Lost Loves Triumph Herald

Lost Loves Triumph Herald

To car people there's no such thing as a spare garage, because if there's even the tiniest piece of land onto which we can put a classic, that's exactly what we do. But my parents weren't car people back in the eighties when I was 15, so they did have an unused garage – and my mum's friend Alistair had his eye on it. Alistair lived in Cheltenham where parking was at a premium, and when the winter hit, he persuaded my mum to garage his (t)rusty Triumph for him.

Lost Loves Triumph Herald

I still remember Alistair bringing over his Herald, and showing me how the whole front end flipped forward to provide easy access to the oily bits. I was entranced by it (I got out even less then, than I do now), and I resolved to buy a Herald of my own sooner rather than later.

As luck would have it, within a few months of encountering Alistair and his magnificent Herald (there's a book franchise in there somewhere), I ended up working for a neighbour for a while. At the end of my stint he decided that instead of paying me in cash he would buy me something that I really wanted. I don't think he was expecting me to tell him that I fancied a Triumph Herald. True to his word I was given my Herald, albeit not the 12/50 that I really wanted. When shopping for my Triumph I had found a 12/50, complete with sliding cloth sunroof, but even as a completely inexperienced 16-year old I could see that it was rotten and overpriced. So instead I settled on a 1200 saloon that looked great – but turned out to feature more filler than metal, and the chassis was so badly corroded that there was no alternative to replacing it. Ah well…

I was given the Herald for my 16th birthday, and over the next three years I completely stripped it and rebuilt it. The car returned to the road as I turned 19, in May 1990; I still remember insuring it for the first time, on a classic policy, coughing up a hefty £567 to cover it as my only car. And that's exactly what it was; my sole means of transport for the next two years.

Within a few months of getting the Herald back on the road I moved away from home with my work, and the Herald would be thrashed up and down the M5 on a regular basis. I'd fitted a Herald 1300 engine for a bit more pep, but even with an overdrive gearbox this wasn't a car for long motorway drives. I remember heading back from a day at Santa Pod once, and having to slipstream artics on the M6 in hideously windy conditions, in a bid to exceed 50mph. I think some of the Herald's 60 or so horses were lame.

What I had really wanted all along was a Vitesse convertible, but I couldn't afford to buy or insure one, so I'd settled for the next best thing. In spring 1992 I took the Herald off the road for a short time, to fit twin carbs in an attempt to make the car more relaxing to drive over long distances; the only difference that it made was to boost low-speed flexibility, albeit marginally. However, I also took the opportunity to fit a sound system that I could hear when I drove above 40mph; my multi-amp, multispeaker hi-fi was the bee knees.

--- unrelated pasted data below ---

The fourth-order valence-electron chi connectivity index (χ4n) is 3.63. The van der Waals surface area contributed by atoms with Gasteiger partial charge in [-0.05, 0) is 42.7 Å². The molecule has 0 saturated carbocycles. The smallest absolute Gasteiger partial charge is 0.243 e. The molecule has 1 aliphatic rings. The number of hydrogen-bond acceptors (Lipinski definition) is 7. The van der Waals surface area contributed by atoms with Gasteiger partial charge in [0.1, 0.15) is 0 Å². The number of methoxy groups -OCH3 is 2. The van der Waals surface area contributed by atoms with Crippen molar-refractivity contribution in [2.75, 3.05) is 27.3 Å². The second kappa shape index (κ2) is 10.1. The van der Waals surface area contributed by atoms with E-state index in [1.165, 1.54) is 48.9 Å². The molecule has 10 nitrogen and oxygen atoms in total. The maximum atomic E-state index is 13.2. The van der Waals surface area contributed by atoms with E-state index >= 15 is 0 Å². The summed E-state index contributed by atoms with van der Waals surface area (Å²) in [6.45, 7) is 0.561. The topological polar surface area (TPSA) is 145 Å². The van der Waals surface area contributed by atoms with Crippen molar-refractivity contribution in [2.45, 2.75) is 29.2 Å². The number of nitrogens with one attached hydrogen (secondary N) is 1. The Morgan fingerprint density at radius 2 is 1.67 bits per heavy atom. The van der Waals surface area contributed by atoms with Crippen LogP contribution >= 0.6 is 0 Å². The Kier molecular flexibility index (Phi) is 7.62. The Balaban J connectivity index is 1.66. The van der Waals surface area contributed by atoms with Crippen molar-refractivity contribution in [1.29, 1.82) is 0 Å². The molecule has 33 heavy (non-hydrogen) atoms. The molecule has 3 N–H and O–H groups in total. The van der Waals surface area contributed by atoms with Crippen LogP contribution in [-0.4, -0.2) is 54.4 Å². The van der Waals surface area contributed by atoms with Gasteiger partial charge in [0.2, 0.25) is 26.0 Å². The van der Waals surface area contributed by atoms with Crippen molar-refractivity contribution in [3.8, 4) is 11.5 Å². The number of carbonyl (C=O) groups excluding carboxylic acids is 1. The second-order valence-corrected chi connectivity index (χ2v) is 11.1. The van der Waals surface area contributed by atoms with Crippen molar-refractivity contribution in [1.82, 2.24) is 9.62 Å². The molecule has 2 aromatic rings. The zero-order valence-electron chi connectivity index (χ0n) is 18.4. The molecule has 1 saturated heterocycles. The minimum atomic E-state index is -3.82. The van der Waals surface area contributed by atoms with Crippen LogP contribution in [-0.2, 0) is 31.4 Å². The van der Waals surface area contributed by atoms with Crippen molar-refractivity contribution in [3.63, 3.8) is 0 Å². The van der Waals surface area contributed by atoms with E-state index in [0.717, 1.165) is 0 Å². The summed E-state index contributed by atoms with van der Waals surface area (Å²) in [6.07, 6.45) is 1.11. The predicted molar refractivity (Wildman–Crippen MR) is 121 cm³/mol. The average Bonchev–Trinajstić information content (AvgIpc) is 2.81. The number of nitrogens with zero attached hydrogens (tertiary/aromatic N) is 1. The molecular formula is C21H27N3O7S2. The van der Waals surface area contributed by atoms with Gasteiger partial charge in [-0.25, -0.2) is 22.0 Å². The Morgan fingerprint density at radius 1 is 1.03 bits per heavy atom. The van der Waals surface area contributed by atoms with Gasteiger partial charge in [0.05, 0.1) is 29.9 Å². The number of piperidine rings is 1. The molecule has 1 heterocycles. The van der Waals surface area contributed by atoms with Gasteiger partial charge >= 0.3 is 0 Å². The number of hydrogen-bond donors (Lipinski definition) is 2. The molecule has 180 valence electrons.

Although the Herald saloon and convertible use different rear tubs, on the former it's possible to unbolt the roof and use it in open-topped form; such is the joy of having a separate chassis. My insurer was fine with me doing this and during the summer I'd whizz about with no weather protection aside from a full tonneau that clipped over any seats that weren't being used.

One warm evening in June 1992, just a few weeks after returning the Herald to the road after its recent titivation, I was enjoying a fabulous roof-off night drive back into Weston-super- Mare. Life was good as I cruised topless, listening to something ultra-cool such as Culture Beat or Haddaway on my Pioneer cassette system. And then it happened. As I crested a brow in the road an Escort Mk1 was coming straight for me, on my side of the road, attempting an overtake. Neither of us had time to avoid a collision, and both cars were destroyed in the head-on crash. We were both doing a bit over 50mph and had no time to react, but even with a closing speed of around 100mph the Herald looked after me magnificently.

It was 1992 and I was 21; my 30-year old Triumph that I'd toiled over for the past five years – and which had only just been finished – was beyond repair. The guy in the Escort was 19 and his freshly rebuilt car wasn't much newer than mine. I clambered out of my Herald to stand by the side of the road – just in time to see an 18-year old local guy plough into my Triumph in his Vauxhall Viva HA. It was as though someone had set up a banger race on the main road into Weston, open only to young drivers. I always wonder if I'd still have that Herald had it not been trashed all those years ago. With the insurance money I bought the drophead Vitesse that I really wanted, and I then spent the next four years restoring it. Three decades on I still have it, although it was recently restored for the second time. Here's hoping that it doesn't suffer the same fate as my Herald.

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